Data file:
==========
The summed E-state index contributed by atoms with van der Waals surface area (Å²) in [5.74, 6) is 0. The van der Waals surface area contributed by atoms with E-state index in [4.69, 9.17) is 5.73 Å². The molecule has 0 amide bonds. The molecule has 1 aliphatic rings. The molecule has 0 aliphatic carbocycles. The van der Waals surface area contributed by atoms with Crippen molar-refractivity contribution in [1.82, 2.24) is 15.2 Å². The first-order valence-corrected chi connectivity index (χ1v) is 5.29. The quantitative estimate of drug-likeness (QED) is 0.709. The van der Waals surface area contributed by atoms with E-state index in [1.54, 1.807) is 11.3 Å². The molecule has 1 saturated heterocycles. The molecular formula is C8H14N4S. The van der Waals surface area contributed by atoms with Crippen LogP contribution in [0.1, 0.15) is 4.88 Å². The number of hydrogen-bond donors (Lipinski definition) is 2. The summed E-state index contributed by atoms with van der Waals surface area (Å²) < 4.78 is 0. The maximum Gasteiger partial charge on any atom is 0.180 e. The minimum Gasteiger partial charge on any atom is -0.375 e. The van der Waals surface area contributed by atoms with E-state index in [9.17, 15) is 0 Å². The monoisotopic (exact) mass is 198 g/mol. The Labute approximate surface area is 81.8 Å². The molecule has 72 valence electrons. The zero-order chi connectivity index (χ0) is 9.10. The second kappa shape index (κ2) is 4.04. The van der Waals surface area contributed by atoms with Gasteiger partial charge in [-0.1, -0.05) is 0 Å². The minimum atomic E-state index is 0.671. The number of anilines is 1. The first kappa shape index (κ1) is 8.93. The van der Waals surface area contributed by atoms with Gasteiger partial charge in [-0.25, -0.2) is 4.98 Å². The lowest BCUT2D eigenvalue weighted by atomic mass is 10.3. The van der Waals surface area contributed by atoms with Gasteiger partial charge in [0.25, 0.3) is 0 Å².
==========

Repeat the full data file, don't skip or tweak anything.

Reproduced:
The summed E-state index contributed by atoms with van der Waals surface area (Å²) in [5.74, 6) is 0. The van der Waals surface area contributed by atoms with E-state index in [4.69, 9.17) is 5.73 Å². The molecule has 0 amide bonds. The molecule has 1 aliphatic rings. The molecule has 0 aliphatic carbocycles. The van der Waals surface area contributed by atoms with Crippen molar-refractivity contribution in [1.82, 2.24) is 15.2 Å². The first-order valence-corrected chi connectivity index (χ1v) is 5.29. The quantitative estimate of drug-likeness (QED) is 0.709. The van der Waals surface area contributed by atoms with E-state index in [1.54, 1.807) is 11.3 Å². The molecule has 1 saturated heterocycles. The molecular formula is C8H14N4S. The van der Waals surface area contributed by atoms with Crippen LogP contribution in [0.1, 0.15) is 4.88 Å². The number of hydrogen-bond donors (Lipinski definition) is 2. The summed E-state index contributed by atoms with van der Waals surface area (Å²) < 4.78 is 0. The maximum Gasteiger partial charge on any atom is 0.180 e. The minimum Gasteiger partial charge on any atom is -0.375 e. The van der Waals surface area contributed by atoms with E-state index in [9.17, 15) is 0 Å². The monoisotopic (exact) mass is 198 g/mol. The Labute approximate surface area is 81.8 Å². The molecule has 72 valence electrons. The zero-order chi connectivity index (χ0) is 9.10. The second kappa shape index (κ2) is 4.04. The van der Waals surface area contributed by atoms with Gasteiger partial charge in [-0.1, -0.05) is 0 Å². The minimum atomic E-state index is 0.671. The number of anilines is 1. The first kappa shape index (κ1) is 8.93. The van der Waals surface area contributed by atoms with Gasteiger partial charge in [-0.25, -0.2) is 4.98 Å². The lowest BCUT2D eigenvalue weighted by atomic mass is 10.3. The van der Waals surface area contributed by atoms with Gasteiger partial charge in [0.25, 0.3) is 0 Å².